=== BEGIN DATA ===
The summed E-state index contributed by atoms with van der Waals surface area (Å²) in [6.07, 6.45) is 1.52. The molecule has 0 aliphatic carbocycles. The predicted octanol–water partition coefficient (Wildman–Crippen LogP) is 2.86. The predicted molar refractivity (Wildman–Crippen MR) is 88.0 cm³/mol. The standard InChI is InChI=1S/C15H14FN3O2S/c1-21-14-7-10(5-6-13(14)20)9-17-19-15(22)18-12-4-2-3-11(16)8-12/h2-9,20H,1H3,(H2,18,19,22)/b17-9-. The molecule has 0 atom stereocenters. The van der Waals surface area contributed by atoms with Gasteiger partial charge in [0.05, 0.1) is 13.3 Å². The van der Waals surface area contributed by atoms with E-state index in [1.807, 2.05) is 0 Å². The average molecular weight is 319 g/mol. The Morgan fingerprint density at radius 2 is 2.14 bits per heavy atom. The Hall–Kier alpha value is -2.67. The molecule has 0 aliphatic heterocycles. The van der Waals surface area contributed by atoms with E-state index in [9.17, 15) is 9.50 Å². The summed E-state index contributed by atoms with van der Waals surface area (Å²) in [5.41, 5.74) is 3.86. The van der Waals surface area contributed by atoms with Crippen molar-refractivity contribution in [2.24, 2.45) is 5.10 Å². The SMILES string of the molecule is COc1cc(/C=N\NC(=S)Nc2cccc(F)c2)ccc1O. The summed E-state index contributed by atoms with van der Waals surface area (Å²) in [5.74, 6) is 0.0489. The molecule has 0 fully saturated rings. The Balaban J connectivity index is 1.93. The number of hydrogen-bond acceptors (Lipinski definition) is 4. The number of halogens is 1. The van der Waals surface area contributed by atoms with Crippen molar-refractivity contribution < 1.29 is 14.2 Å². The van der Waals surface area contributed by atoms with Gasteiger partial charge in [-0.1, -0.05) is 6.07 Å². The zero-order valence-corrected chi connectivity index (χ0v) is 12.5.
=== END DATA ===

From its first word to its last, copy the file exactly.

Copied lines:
The summed E-state index contributed by atoms with van der Waals surface area (Å²) in [6.07, 6.45) is 1.52. The molecule has 0 aliphatic carbocycles. The predicted octanol–water partition coefficient (Wildman–Crippen LogP) is 2.86. The predicted molar refractivity (Wildman–Crippen MR) is 88.0 cm³/mol. The standard InChI is InChI=1S/C15H14FN3O2S/c1-21-14-7-10(5-6-13(14)20)9-17-19-15(22)18-12-4-2-3-11(16)8-12/h2-9,20H,1H3,(H2,18,19,22)/b17-9-. The molecule has 0 atom stereocenters. The van der Waals surface area contributed by atoms with Gasteiger partial charge in [0.05, 0.1) is 13.3 Å². The van der Waals surface area contributed by atoms with E-state index in [1.807, 2.05) is 0 Å². The average molecular weight is 319 g/mol. The Morgan fingerprint density at radius 2 is 2.14 bits per heavy atom. The Hall–Kier alpha value is -2.67. The molecule has 0 aliphatic heterocycles. The van der Waals surface area contributed by atoms with E-state index in [9.17, 15) is 9.50 Å². The summed E-state index contributed by atoms with van der Waals surface area (Å²) in [5.41, 5.74) is 3.86. The van der Waals surface area contributed by atoms with Crippen molar-refractivity contribution in [2.24, 2.45) is 5.10 Å². The SMILES string of the molecule is COc1cc(/C=N\NC(=S)Nc2cccc(F)c2)ccc1O. The summed E-state index contributed by atoms with van der Waals surface area (Å²) in [5.74, 6) is 0.0489. The molecule has 0 fully saturated rings. The Balaban J connectivity index is 1.93. The number of hydrogen-bond acceptors (Lipinski definition) is 4. The number of halogens is 1. The van der Waals surface area contributed by atoms with Crippen molar-refractivity contribution < 1.29 is 14.2 Å². The van der Waals surface area contributed by atoms with Gasteiger partial charge in [-0.1, -0.05) is 6.07 Å². The zero-order valence-corrected chi connectivity index (χ0v) is 12.5.